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(PERU 12)






retired miner


Huaracayo, Yauli region




Originally from the community of Huaracayo, Victor admits he did not like life at his village due to a lack of entertainment or the chance to work independently. Aged 20 he migrates to Lima to find work. Unsuccessful, he moves to La Oroya and works at the smelter. He stresses the pollution, the harsh and exploitative conditions of working and the lack of a means to protest.

Victor retires after three years due to health fears and moves to his wife’s village, Jauja. However, they are unable to make a living through agriculture. They move back to La Oroya to look for other work, for example at a bakery, but the wages are not sufficient. They move to the mountains to work with the Spanish company, Santander, draining the lakes for minerals.

Again he describes the dangerous and harsh conditions of his work and the lack of safety equipment or concern shown by the company. Many colleagues died, became terminally ill or had accidents. By the ‘70s, the workers began to protest and organise themselves. The labour union changed some things, ‘made them respect us’ and Victor speaks with some pride of his own union record. The comuneros (registered community members with rights and responsibilities) turned to the union for help but did not have the same clout. Only later, with the help of lawyers and union advisors could they make claims for compensation. Victor retired after 25 years, once he had fulfilled his responsibility to his sons and put them through education.

Several times, Victor highlights the paradoxes of his position. He needs a secure job and fixed salary in order to fulfil his responsibilities to his family. But he is not happy with the harsh conditions and the affects on his health from working in industry. However, after attempts at finding other jobs, he goes back to mining as it offers him the most security. He stresses his and his co-workers’ vulnerability and lack of power to protest for fear of risking their jobs. Only later, when they are unionised, does he feel they received any respect or could demand some change.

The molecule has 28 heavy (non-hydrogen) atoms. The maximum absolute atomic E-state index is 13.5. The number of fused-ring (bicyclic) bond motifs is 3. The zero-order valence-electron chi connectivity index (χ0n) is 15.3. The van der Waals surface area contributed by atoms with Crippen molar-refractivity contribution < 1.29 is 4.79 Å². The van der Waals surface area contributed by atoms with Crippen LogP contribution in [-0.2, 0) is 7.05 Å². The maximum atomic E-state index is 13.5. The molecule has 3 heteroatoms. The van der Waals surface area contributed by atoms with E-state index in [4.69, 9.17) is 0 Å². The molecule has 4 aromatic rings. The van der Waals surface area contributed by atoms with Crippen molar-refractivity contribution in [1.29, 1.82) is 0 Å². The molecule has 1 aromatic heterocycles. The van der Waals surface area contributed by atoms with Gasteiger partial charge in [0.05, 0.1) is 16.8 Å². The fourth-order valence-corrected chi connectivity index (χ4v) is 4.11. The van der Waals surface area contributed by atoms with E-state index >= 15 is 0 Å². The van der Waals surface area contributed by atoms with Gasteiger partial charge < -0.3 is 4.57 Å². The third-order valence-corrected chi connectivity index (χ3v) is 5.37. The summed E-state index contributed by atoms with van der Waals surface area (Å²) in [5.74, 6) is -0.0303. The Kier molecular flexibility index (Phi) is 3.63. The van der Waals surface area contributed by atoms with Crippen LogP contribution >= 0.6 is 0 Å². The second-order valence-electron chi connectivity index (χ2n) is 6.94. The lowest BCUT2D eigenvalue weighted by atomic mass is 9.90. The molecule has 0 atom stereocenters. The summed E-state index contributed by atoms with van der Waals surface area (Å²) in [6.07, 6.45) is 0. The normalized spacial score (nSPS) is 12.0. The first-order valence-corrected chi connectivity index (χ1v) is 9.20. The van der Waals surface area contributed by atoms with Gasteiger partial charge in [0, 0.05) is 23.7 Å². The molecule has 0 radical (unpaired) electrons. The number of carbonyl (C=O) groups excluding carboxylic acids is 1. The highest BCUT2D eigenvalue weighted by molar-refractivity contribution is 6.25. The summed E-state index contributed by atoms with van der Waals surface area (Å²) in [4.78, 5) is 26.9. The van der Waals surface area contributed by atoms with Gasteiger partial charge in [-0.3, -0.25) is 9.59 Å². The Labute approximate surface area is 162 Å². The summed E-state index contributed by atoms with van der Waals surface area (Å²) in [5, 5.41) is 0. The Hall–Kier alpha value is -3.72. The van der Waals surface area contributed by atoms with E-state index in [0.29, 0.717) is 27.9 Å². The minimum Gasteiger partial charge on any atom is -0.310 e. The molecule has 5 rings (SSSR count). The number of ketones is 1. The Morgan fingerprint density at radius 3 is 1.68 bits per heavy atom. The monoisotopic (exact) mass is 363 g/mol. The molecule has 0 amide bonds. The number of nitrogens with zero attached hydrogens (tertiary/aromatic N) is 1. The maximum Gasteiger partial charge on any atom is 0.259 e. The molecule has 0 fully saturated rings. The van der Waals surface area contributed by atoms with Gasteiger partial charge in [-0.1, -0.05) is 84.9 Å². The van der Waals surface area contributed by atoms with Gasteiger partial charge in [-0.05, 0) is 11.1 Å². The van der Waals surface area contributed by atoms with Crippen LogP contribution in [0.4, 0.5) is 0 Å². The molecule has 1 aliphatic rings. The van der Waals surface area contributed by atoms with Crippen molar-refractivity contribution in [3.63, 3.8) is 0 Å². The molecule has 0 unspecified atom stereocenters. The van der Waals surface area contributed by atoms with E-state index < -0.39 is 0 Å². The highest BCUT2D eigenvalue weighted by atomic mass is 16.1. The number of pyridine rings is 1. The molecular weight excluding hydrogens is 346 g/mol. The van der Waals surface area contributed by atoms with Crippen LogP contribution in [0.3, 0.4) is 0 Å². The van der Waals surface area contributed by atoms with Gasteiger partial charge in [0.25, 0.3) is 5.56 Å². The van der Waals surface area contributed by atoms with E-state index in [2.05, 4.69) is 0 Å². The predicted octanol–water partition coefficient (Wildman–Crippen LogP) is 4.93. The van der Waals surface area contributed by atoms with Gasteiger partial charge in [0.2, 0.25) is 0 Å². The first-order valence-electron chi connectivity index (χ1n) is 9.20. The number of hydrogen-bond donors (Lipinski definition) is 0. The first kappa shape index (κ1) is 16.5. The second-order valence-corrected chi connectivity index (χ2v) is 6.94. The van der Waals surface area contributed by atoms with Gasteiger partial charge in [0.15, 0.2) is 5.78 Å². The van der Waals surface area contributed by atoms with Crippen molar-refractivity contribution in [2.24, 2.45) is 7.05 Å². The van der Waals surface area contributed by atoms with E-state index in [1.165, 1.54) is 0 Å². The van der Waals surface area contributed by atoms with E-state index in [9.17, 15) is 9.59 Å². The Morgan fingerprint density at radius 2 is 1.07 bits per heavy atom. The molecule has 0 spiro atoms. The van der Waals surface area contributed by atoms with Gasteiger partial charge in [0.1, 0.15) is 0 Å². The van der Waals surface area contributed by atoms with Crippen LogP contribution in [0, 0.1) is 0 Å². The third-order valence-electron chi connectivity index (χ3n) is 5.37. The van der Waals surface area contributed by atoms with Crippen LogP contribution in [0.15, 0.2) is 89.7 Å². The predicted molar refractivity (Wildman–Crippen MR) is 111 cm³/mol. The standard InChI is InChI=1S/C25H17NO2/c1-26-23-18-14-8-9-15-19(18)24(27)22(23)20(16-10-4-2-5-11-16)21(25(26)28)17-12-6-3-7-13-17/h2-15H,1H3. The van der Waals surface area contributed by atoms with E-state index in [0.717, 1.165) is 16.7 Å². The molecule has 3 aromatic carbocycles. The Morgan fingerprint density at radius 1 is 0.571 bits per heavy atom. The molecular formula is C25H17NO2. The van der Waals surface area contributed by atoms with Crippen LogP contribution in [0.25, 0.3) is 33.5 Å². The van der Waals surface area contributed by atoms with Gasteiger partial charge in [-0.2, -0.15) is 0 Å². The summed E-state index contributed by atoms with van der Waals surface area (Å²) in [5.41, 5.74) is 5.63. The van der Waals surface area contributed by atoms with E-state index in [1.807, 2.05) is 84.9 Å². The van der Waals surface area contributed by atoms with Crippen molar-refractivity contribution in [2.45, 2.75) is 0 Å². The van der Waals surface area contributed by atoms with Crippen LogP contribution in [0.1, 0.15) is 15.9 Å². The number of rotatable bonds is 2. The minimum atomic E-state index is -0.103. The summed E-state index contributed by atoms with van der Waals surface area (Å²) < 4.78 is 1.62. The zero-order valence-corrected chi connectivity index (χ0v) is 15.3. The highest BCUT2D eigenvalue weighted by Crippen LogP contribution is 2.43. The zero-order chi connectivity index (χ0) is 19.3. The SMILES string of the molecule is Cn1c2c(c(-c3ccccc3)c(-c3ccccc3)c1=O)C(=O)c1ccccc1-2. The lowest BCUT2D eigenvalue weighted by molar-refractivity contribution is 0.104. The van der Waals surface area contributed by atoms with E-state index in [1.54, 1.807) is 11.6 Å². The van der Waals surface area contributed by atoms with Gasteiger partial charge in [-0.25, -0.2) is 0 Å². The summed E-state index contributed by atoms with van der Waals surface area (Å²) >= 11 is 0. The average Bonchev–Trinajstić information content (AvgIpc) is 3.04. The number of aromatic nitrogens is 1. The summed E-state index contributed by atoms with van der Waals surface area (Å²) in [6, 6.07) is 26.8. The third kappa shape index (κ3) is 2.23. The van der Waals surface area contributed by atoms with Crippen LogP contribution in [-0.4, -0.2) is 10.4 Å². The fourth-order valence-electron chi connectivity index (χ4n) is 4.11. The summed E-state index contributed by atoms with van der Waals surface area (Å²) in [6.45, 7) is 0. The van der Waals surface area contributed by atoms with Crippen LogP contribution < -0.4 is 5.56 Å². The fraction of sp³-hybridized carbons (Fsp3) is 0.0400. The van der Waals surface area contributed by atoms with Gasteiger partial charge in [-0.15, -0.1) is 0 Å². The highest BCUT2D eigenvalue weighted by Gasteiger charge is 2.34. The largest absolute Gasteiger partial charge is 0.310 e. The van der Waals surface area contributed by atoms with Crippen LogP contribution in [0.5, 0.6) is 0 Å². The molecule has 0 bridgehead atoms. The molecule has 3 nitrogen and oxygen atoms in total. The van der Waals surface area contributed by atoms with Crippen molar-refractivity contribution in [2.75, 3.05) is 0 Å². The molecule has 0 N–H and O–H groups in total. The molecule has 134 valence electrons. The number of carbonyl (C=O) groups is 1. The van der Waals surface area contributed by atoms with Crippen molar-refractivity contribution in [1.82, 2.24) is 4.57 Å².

Victor expresses a strong commitment to his wife and family and a pride in his sons’ educational achievements. However, he appears to show no lasting attachment to his old village and community. In contrast to other testimonies which speak of continuity and the need to remember old traditions, he feels no such nostalgia. Much of his life has been spent in mining camps made up of different community groups. He adds that on his occasional visits back to his home village, it has become more backward and offers even fewer opportunities to young people.

Overall, the interview provides a good insight into the lack of choice faced by people like Victor. Mining means exploitation and health risks, if security; traditional agriculture is hardly viable anymore. Significantly, his children have chosen neither route and he hopes that their lives will be better than his.

detailed breakdown

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Section 1-2  Description of parents’ lives as communeros; growing crops, rearing animals. Money was not necessary; they didn’t have to sell anything but would sometimes exchange. Not like today when everything is commercialised. His father was a weaver but did not teach this skill to his sons. He admits did not like village life (lack of entertainment and also father owned everything and “gave the orders”). So at the age of 20 he went to Lima to find work.